Warren Buffett has built a reputation as a legendary investor over his long and storied career. Because of this, many have sought to emulate his investing style and his stock picks. Early last month, I’d discussed how investors could aim to act like Buffett in a bear market.
Today, I want to discuss Buffett’s famed investing style. Moreover, I want to look at three stocks that fit within that framework and look like attractive purchases in early April. Canadian lockdowns look like they will stretch on for months, which means investors should continue to expect volatility in the near term. This also means that you will have ample time to hunt for bargains.
Warren Buffett’s style: Value investing
Value investing involves buying securities that qualify as being underpriced, according to fundamental analysis. This strategy derived from the investment philosophy first taught by Benjamin Graham and David Dodd at Columbia Business School in 1928.
Warren Buffett is the most high-profile proponent of this investment style. Buffett has said that, at its essence, value investing involves buying equities at less than their intrinsic value. He has pushed simple rules, such as “finding an outstanding company at a sensible price.” Buffett has bet big on U.S. stocks for most of his career, but I’m going to try to apply his philosophy to some Canadian staples today.
One oversold dividend stock
This past week, I’d discussed two heavyweight dividend stocks that looked like bargains. Let’s look at three more dividend stocks that value investors may want to consider right now.
Gildan Activewear manufactures and sells a range of apparel products in North America and around the world. Shares of Gildan have plunged 45% month over month as of close on April 2. This rout has wiped out over five years of gains.
The company will see a slowdown due to the COVID-19 outbreak. This will include the closures of production plants through the middle of April. In 2019, Gildan’s net sales, adjusted diluted EPS, and free cash flow were all in line with its full-year guidance. Gildan stock last had a favourable price-to-earnings (P/E) ratio of 9.8 and a price-to-book (P/B) value of 1.3. It last paid out a quarterly dividend of $0.134 per share, which represents a strong 4.9% yield.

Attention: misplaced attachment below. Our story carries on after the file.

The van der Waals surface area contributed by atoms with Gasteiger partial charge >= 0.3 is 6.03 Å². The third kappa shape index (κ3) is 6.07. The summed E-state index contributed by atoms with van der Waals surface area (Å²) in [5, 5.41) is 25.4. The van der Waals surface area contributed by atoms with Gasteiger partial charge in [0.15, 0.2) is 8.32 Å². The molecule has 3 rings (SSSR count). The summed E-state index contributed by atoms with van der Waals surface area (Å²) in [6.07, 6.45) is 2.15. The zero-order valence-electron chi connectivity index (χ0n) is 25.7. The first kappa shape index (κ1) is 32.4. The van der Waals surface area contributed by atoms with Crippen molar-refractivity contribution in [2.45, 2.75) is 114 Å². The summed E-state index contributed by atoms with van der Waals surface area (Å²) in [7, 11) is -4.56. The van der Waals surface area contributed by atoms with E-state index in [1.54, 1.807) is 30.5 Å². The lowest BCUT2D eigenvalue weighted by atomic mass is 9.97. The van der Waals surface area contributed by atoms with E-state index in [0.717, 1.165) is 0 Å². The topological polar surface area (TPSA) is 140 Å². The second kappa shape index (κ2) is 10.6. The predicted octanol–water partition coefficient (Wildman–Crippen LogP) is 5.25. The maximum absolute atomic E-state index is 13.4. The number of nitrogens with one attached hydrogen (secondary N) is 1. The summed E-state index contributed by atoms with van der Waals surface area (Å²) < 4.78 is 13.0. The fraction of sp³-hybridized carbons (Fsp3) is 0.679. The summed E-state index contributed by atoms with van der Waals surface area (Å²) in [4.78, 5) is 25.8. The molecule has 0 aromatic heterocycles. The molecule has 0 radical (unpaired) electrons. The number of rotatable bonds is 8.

Two bargains in struggling sectors
Canada’s energy sector has been throttled due to collapsing oil prices. Warren Buffett added to his position in Canadian energy giant Suncor Energy in previous months. However, there was positive price movement late this week, as U.S. president Donald Trump indicated that the Saudi-Russia price war could be curtailed.
Imperial Oil stock has dropped 41% over the past month. The company boasts an excellent balance sheet. It is Canada’s second-largest integrated oil company, which makes it a reliable target in a turbulent sector.
Shares last had a favourable P/E ratio of six and a P/B value of 0.5. Imperial Oil last paid out a quarterly dividend of $0.22 per share, representing a 5% yield.
Ag Growth International manufactures and distributes equipment in the agricultural sector. Its stock has fallen 64% in 2020 so far. In 2019, Ag Growth posted trade sales of $999 million over $934 million in the prior year. However, its adjusted EBITDA fell marginally to $144 million, and its profit was nearly halved to $14 million. A weak macro environment in North America contributed to this year-over-year decline. However, it is a quality company that fits within Buffett’s value investing framework.
The company’s products, services, and technologies have been declared an essential service. Shares of Ag Growth last had a P/E ratio of 20 and a P/B value of 0.8, which puts it in good value territory relative to industry peers. Ag Growth last declared a cash dividend of $0.20 for the month of March. This currently represents a monster 15% yield.
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Fool contributor Ambrose O'Callaghan has no position in any of the stocks mentioned. The Motley Fool recommends AG GROWTH INTERNATIONAL INC. and GILDAN ACTIVEWEAR INC.